This video is the first of a three-video series from the Sea Change project. It features the field work of scientists from the US and Australia looking for evidence of sea level rise during the Pliocene era when Earth was (on average) about 2 to 3 degrees Celsius hotter than it is today.
This is a classroom activity about the forcing mechanisms for the most recent cold period: the Little Ice Age (1350-1850). Students receive data about tree ring records, solar activity, and volcanic eruptions during this time period. By comparing and contrasting time intervals when tree growth was at a minimum, solar activity was low, and major volcanic eruptions occurred, they draw conclusions about possible natural causes of climate change and identify factors that may indicate climate change.
This video features University of Wisconsin-Madison researcher John Magnuson, who studies the ecology of freshwater systems. He explains the difference between weather and climate using data on ice cover from Lake Mendota in Madison, WI. Analysis of the data indicates a long-term trend that can be connected to climate change.
One of a suite of online climate interactive simulations, this Greenhouse Gas Simulator uses the bathtub model to demonstrate how atmospheric concentrations of CO2 will continue to rise unless they are lowered to match the amount of CO2 that can be removed through natural processes.
This interactive video series reviews global warming by recognizing the problem, addressing the sources and impacts, and weighing the options. It is a six-chapter series. Experts from different countries weigh in and answer some critical questions, including what countries have resources and the perspectives necessary to reach a consensus on handling the next steps and the economic costs involved.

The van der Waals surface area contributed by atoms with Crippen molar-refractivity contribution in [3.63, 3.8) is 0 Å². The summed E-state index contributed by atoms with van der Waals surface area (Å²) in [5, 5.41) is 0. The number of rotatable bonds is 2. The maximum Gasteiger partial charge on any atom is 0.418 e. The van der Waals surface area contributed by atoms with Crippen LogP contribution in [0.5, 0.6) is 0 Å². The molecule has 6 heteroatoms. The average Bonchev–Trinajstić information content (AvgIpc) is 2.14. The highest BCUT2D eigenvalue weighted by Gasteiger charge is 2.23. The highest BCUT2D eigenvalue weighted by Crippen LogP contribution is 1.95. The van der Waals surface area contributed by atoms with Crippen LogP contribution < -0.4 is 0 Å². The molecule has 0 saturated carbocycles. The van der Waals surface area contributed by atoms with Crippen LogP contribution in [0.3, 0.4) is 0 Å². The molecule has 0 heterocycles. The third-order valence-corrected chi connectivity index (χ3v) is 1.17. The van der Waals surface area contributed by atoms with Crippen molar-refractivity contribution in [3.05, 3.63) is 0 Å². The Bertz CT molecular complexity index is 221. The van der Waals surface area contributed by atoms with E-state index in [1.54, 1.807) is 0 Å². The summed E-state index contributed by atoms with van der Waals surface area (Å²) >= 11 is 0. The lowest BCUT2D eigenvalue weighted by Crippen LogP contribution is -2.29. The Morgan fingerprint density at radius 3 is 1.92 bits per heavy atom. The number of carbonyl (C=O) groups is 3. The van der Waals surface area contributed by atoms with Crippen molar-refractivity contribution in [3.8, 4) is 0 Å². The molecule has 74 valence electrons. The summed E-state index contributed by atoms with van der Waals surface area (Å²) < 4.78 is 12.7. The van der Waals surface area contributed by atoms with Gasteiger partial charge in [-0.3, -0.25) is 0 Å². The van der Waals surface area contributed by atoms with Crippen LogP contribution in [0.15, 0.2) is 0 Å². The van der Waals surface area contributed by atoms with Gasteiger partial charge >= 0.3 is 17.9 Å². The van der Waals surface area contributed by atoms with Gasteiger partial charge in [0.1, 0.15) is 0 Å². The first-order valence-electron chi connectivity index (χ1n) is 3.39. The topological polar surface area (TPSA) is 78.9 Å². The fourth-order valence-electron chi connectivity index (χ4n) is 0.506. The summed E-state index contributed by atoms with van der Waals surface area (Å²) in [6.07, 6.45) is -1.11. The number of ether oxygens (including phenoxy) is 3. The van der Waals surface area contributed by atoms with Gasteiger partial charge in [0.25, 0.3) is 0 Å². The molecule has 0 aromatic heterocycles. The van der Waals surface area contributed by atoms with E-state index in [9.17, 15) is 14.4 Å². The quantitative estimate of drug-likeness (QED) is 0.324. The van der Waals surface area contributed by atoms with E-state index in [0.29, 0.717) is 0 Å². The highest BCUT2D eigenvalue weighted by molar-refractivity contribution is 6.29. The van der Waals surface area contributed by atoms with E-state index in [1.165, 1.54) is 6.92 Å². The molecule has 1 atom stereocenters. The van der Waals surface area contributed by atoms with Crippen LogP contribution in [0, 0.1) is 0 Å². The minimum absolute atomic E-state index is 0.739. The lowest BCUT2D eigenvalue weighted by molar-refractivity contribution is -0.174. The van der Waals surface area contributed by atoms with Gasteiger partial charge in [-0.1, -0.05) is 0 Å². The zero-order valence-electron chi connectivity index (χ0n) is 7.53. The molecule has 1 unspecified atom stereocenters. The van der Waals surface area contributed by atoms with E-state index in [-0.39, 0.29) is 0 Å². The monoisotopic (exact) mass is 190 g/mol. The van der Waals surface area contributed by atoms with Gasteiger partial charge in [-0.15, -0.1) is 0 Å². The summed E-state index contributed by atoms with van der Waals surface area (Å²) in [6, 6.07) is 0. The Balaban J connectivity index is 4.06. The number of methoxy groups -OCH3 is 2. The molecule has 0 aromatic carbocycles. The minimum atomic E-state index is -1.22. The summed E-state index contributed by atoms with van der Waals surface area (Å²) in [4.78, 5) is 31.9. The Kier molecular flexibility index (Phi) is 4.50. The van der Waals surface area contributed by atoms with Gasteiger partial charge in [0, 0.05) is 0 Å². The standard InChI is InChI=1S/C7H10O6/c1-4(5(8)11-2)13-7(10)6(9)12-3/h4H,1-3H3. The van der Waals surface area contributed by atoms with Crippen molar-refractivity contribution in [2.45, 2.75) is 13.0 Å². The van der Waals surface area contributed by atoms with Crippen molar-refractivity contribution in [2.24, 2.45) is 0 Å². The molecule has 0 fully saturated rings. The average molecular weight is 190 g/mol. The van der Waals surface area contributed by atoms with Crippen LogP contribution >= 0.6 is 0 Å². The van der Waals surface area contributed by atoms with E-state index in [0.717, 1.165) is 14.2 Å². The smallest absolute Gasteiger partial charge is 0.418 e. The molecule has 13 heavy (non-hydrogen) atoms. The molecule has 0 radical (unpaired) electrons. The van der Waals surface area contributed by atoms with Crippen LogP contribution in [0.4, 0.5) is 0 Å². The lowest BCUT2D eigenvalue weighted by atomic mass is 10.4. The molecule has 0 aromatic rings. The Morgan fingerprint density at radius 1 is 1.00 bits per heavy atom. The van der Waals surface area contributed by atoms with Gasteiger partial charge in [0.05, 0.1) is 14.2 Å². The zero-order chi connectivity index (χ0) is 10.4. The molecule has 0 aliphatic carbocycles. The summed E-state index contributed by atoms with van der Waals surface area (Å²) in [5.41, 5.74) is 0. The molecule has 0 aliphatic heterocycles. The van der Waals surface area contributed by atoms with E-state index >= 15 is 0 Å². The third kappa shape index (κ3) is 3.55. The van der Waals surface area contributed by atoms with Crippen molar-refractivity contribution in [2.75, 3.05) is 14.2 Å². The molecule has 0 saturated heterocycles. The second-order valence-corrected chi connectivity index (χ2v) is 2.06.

Two graphs from the NASA Climate website illustrate the change in global surface temperature relative to 1951-1980 average temperatures. The NASA plot is annotated with temperature-impacting historic events, which nicely connect an otherwise challenging graphic to real-world events.
C-Learn is a simplified version of the C-ROADS simulator. Its primary purpose is to help users understand the long-term climate effects (CO2 concentrations, global temperature, sea level rise) of various customized actions to reduce fossil fuel CO2 emissions, reduce deforestation, and grow more trees. Students can ask multiple, customized what-if questions and understand why the system reacts as it does.